And knock on wood that my doctor doesn’t find anything wrong with me. On second thought, don’t bother knocking on wood. During your next doctor’s visit, you’ll be wearing a tree in the form of a paper towel. Gently rub a corner of it for the same superstitious results.

As for those vintage magazines in the waiting room, I have a suggestion: convert them into cover-ups. They’d be thicker than the cover-ups I’ve been given. More importantly, patients will have something to read while they endure that second near-naked wait for the doctor to arrive.

Did you know that Trump won the US election? Good thing I went for a check-up!

*Note* Backing track in the audio version is “Front Porch Blues” from YouTube Music library

My GPS has PMS

Shannon Kernaghan Stoopid-ass-GPS-600 My GPS has PMS Adventure Challenge Family Relationship Risk Travel

I need more direction in life. I’m not talking about spiritual, relationship or career guidance but actual direction, as in navigating from point A to B. My problem is I lack a sense of direction many are born with and take for granted.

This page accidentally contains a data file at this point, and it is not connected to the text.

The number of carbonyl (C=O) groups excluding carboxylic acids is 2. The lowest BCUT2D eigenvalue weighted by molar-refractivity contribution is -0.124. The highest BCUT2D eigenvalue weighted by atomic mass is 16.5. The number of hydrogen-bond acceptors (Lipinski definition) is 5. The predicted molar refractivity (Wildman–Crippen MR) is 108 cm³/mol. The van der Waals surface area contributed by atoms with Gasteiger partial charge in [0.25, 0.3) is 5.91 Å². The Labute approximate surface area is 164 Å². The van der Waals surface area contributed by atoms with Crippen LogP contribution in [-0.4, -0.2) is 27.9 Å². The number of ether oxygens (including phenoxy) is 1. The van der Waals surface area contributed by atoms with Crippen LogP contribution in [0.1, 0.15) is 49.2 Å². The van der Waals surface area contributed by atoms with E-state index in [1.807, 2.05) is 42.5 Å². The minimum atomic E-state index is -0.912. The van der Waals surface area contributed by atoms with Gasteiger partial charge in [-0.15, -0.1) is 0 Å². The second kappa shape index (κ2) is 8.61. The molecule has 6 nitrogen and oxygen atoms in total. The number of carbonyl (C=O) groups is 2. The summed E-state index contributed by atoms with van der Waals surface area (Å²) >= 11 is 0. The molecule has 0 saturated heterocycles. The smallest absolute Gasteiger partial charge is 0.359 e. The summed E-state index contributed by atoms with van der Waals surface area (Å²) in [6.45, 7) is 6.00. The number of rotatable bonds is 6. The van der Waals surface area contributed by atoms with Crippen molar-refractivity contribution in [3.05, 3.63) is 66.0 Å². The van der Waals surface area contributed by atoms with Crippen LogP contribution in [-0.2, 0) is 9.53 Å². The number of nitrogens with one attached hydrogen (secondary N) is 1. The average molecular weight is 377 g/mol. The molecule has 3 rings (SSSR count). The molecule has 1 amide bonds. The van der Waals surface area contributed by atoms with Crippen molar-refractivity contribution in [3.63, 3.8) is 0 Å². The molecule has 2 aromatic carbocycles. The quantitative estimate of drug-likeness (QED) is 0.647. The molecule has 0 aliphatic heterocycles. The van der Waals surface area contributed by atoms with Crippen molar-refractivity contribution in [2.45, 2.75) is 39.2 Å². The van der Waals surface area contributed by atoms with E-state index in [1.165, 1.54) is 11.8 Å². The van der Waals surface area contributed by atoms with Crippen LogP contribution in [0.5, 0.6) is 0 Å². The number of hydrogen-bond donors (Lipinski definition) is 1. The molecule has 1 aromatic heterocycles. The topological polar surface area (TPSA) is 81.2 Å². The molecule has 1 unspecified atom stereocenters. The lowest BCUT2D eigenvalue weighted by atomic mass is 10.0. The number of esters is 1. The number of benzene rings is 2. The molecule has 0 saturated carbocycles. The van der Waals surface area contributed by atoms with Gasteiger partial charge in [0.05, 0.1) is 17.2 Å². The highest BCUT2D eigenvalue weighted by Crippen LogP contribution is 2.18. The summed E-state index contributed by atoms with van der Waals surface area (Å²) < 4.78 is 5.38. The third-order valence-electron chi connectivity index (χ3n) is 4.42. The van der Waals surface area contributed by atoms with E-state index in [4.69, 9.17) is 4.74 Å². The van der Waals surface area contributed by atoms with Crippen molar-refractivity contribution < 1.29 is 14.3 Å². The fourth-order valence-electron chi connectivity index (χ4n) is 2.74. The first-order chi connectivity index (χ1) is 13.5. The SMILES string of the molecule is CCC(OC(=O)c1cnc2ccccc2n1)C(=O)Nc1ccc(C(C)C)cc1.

Me: “Excuse me, where’s the nearest restaurant?”

Helpful bystander: “Go north for three blocks, take the west entrance blah blah, veer south blah blah . . . ” After I hear any mention of compass points, my logical brain goes into hibernation. This free time allows me to wonder what the guy slopped to produce such vivid blue stains on his shirt and if he’s had hair plugs, considering his questionable hairline. All good things to ponder although I’m no closer to my lunch time Cobb salad.

I envy people who can look up at the sun or stars and immediately have their bearing. These directional shamans border on magical. I require something more concrete, like a peaked mountain or expanse of ocean. Read the north-facing lichen on a tree when lost in the woods? I’ve been in those woods. My only discovery is that all sides of the tree look mossy. And now I have to find a bathroom.

Follow a road map? That’s doable, providing I don’t lose my place or spill hot coffee on the map. Sure, I can find highway exit signs, if they’re large enough to read while speeding past and if there’s enough time to make the necessary lane change.